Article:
Fashion Cults – Jodha
A historical account which is no less than a fairytale is the story of Jodha, who was the queen of the great Mughal emperor Akbar. What started off as a matrimonial alliance to strengthen the relationship between Hindus and Muslims became a story of love and power that has been showcased in different ways over several years. Movies, stories, documentaries and interesting articles have over time proved the story of love between the Rajput princess and the great Mughal king, so much so that it is hard to not acknowledge the fact that Jodhaa bought much more than just her title to the pages of history. Her timeless beauty, her regal approach in dressing and style has carved a legend of its own.
Origin and History
The costumes worn by Jodha before entering the limelight, traces its roots and emergence way back to the Mughal Period which was truly patronized by the historic legend ‘Jodhabai’. These royal costumes were inspired by the Mughal style of clothing which also had innovative slices of the Rajput style of designs and embroideries in it. The fabrics used for the costumes were originally manufactured and woven in Rajasthan. The grandness of these costumes was given the essence of reality by the artisans who intricately wove exquisite styles of embroidery, motifs and embellishments on the finest forms of Silk and Cotton, during the golden era of the Mughal dynasty.
Fabrics like silk, cotton and brocade were stitched along with intricate embroideries of Kundan, crystal stones and Zardozi. Based on historical facts and figures, Jodha wore ornate jewelry and lehengas along with dupattas that had rich colors and heavy borders. Large neck pieces and earrings, and a large nose ring, also called a ‘bali’ was used to adorn her flawless beauty. She may have married the greatest Mughal ruler, but her roots were deeply embedded in the Rajput culture and style which always showed in her colorful dupattas or her elaborate lehengas. For the most part Jodha always covered her head with the pallu of her dupatta, while on the other hand she only went bare headed when she was in her palace room, or basically indoors. Another symbol of her Rajput roots was her way of adorning herself, which was with a red bindi, which also further showcased her sense of tradition.
Influences over the years
Recently, the biggest block buster in Bollywood, Jodha-Akbar’, which was directed and produced by Ashutosh Gowariker saw a resurgence in the timeless classic tale. Jodha which was played by Aishwarya Rai was given the same regal representation as she had been in history books. One of India’s most talented fashion designers, Neeta Lulla designed the costumes for both Jodha and Akbar and tastefully designed each outfit, keeping the traditions and historical roots in mind. Heavily embroidered dupattas in light colors of yellow, orange and green, along with flowy lehengas and jewelry that showcased a typical Rajasthani style were all used to portray the queen’s elegance and majestic charm.
Such style became a hit with weddings all over India, since every bride wanted to look like Jodha. The regional Rajasthani charm and the vintage style of saris and lehengas came back into fashion and in a huge way!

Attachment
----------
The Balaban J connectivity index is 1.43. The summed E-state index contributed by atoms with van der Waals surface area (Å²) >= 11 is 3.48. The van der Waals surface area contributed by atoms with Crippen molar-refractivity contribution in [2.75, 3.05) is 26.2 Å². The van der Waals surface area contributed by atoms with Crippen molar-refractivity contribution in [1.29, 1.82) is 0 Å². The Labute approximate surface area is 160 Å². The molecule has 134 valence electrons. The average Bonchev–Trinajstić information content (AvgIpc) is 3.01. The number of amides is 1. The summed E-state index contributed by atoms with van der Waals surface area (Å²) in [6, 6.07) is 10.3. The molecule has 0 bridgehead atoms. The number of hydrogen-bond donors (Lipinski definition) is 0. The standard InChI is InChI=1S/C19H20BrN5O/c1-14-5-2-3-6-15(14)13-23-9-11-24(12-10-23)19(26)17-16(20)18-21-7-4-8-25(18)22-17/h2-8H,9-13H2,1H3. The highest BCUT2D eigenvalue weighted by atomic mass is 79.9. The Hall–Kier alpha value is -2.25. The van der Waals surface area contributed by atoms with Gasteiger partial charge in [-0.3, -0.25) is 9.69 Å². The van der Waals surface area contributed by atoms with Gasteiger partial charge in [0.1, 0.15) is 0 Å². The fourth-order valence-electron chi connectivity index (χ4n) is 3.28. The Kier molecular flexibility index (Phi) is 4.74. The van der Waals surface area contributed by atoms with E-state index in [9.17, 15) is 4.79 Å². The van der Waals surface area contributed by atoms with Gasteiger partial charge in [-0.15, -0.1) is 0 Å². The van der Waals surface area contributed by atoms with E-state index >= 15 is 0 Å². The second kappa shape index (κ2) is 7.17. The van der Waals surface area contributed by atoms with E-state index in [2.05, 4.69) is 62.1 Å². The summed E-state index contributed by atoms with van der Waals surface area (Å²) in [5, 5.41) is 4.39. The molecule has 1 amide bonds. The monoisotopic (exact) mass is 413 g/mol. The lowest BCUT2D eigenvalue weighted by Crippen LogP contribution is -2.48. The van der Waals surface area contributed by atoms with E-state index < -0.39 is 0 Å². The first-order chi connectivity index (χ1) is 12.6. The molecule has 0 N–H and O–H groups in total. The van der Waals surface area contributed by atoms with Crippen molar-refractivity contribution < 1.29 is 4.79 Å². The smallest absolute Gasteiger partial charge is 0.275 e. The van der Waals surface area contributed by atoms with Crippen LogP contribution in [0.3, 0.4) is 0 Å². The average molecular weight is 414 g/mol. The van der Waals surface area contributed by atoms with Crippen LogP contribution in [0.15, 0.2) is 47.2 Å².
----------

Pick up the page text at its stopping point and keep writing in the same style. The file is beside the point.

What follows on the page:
The colored stones which previously studded all royal costumes, especially the Jodha costume, are now innovatively replaced by semi precious stones and shimmering metallic threads of silver and gold. More of block prints and bandhani patterns are weaved into the royal fabrics which have taken fashion onto a different level altogether. Ethnic saris and ghagra cholis are being embroidered with the designs and patterns of the Jodha costume, thus aiming at retaining the originality. Skirts and lehengas are now traditionally woven with the same fabric and textures, thus suiting the changing tastes of the generations.
Bridal ceremonies, traditional pujas and festivals and many such ritualistic and traditional occasions are enhanced by these costumes. The creativity and innovative factors which are now embedded in these costumes enable the wearer to sport these costumes even for non royal occasions that could even mean parties, get-together and evening occasions and so on.
The comfort, convenience, and the ease factors etched in these costumes facilitate people to wear these costumes during any season of the year and under any weather condition. These fabrics also come in lighter textures, which provide a feel good factor throughout all seasons.
As these garments not only rank up the glamor quotient, but also protect the skin from heat burns, due to which they prove to be a boon during summers. Thus this quality has made this royal costume travel countries across the globe, gathering oodles of demand and interest.
Traditional foot wear which are ethnically known as mojaris grabs one slice of the limelight. These mojaris are ethnically sequined and embroidered with golden threads onto the finest fabrics of velvety leather. Besides these, kundan adornments, meenakari jewelry pieces and metallic jewelry plated in brass, gold, ruby, diamonds, jade and silver enhance the entire look. Most of the jewelry that is worn along with the Jodha costumes are traditional heirlooms which are generally handed over by the elder generations onto to their further generations. Colorful glass bangles are also worn by the women other than heavy ornamented bracelets, since that is a typically Rajasthani style.